Communication

The single biggest problem in communication is the illusion that it has taken place.

George Bernard Shaw

My assessment about communication is this – Do it. Always. It is that simple. And, by communicating always, I mean to all stakeholders.

Many years ago, whilst in a job interview, I remember being asked how I would handle a specific situation. I gave an example and described how I had handled it. The interviewer responded with “That’s great! Ultimately, it’s all about communication! Without communication, there is no leadership”.

I have thought about this comment many times since that day and one observation that I will make is that, in workplaces where I have felt that leadership was poor, there appeared to be no effective communication. I haven’t quite worked out whether the converse is completely true. However, my assessment is that this interviewer was on to something – as a leader, communication is paramount.

There are methodologies and techniques available for communicating in various situations – be it a difficult conversation, a performance management discussion, regular daily communication, etc. However, my feeling is that the following are can be applied generally to most communication:

  • Have the missing conversation. What do I mean by this? Well, it is simple. Don’t just assume something without making the effort to find out the real story, from multiple sides if appropriate. Don’t allow people to get away with poor behaviour through fear of saying “the wrong thing” to them. Provide feedback to people, whether positive or otherwise. Make it constructive, but don’t be afraid to say it. Ensure that all stakeholders know about the change in direction. If there is a conversation to be had, the best way to demonstrate leadership is to have it. So many issues could be avoided in the workplace if people committed to having necessary conversations.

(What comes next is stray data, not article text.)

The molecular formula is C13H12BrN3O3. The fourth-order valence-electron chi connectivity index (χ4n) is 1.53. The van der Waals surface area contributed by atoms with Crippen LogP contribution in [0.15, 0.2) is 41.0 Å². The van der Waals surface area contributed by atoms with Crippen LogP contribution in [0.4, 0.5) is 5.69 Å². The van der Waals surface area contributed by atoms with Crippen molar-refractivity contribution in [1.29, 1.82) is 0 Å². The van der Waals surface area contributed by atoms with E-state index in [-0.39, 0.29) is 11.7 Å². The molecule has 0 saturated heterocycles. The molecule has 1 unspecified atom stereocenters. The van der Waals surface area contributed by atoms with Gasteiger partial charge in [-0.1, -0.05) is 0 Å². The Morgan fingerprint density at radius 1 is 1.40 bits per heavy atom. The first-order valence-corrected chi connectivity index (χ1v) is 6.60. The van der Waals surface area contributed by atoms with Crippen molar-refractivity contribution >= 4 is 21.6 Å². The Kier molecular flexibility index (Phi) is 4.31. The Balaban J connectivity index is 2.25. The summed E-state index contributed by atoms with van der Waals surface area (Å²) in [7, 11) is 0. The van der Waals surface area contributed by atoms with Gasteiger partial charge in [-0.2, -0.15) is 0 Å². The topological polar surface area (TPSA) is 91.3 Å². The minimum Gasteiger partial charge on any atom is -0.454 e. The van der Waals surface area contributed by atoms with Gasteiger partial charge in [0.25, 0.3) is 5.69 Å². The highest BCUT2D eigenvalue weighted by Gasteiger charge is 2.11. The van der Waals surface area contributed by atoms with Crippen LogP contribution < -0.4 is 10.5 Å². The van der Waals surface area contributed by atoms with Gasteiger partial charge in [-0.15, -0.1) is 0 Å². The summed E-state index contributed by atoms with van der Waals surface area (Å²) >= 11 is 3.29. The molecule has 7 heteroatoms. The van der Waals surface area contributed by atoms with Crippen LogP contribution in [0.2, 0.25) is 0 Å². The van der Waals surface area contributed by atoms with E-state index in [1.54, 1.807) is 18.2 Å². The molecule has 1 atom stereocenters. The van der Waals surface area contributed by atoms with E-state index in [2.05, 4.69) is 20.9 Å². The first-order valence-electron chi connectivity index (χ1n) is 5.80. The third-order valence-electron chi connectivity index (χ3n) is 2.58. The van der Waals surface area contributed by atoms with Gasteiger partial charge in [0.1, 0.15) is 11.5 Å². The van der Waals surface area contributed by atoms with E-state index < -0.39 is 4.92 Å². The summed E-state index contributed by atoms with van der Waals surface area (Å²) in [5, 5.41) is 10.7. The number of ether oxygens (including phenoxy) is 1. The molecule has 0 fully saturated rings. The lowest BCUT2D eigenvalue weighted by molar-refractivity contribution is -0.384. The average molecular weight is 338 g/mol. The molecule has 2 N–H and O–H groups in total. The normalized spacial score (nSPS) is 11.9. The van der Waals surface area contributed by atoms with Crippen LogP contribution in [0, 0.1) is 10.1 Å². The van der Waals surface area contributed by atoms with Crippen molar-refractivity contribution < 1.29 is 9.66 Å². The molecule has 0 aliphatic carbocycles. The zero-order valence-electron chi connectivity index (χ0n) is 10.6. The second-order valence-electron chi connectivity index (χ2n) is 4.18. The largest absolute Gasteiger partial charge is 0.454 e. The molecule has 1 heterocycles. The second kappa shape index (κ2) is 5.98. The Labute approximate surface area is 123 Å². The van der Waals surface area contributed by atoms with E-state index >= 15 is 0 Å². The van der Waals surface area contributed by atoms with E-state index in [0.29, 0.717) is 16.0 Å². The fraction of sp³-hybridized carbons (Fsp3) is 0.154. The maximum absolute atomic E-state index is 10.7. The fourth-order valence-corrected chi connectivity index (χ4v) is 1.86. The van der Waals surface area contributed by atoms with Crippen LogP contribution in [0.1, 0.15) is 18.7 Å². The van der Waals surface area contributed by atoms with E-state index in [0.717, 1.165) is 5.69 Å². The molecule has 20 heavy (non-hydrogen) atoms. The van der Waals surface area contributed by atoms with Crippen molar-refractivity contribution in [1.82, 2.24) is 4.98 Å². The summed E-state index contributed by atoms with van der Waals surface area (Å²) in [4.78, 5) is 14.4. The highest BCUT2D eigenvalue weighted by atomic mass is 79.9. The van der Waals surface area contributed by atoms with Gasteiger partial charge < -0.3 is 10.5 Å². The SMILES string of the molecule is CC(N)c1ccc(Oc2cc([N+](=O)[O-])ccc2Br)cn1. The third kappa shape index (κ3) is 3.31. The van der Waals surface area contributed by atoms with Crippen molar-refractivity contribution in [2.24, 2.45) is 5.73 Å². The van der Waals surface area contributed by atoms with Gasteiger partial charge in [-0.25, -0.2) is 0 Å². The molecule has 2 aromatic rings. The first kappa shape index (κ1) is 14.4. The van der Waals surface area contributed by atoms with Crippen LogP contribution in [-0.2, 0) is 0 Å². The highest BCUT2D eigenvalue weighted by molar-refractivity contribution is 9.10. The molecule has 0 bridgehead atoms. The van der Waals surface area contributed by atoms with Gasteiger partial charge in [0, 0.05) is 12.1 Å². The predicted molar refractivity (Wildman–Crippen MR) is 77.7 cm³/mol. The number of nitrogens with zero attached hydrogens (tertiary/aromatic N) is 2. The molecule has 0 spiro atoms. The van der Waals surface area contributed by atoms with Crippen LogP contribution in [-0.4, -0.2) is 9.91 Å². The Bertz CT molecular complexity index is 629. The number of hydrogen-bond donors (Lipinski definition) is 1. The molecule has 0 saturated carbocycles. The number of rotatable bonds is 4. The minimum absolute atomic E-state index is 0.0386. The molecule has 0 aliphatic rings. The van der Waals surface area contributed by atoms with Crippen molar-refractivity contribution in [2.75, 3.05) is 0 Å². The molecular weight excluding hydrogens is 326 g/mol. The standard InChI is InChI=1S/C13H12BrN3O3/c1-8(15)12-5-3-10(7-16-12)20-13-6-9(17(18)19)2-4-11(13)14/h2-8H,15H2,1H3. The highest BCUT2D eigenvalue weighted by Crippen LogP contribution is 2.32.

• Make clear requests to individuals and/or teams, and ensure that their commitment to deliver (according to agreed standards, timeframe, outcome, etc) has been received. Confirm this, don’t assume it.
  • Leave all parties feeling respected and valued. It doesn’t matter what the conversation is about, leaving people feeling respected and valued is important.
  • Communicate direction, requirements and issues promptly.
  • Tailor communication to the appropriate audience.
  • If unsure as to how to present a message, try to picture yourself in the shoes of the recipient. How could the message be delivered to you in a way that would serve you?
  • Remember that remote team members may require additional effort in communication. They don’t always get to receive the “water cooler” conversations that people who work in the same office do, so it is even more important to ensure that they feel included, valued, respected and supported.

Communication in everything is key but, in leadership, it is essential. Be sure to have the missing conversations, and be sure to try and understand the perspective of all parties.

How is your current communication style serving you?

2 thoughts on “Communication

    1. Thank you for your point about being consistent – I missed that from my post. Consistent messages are important. I like your comment about saying it over and over; it is amazing how many people in leadership roles don’t communicate at all (in my assessment). TCL

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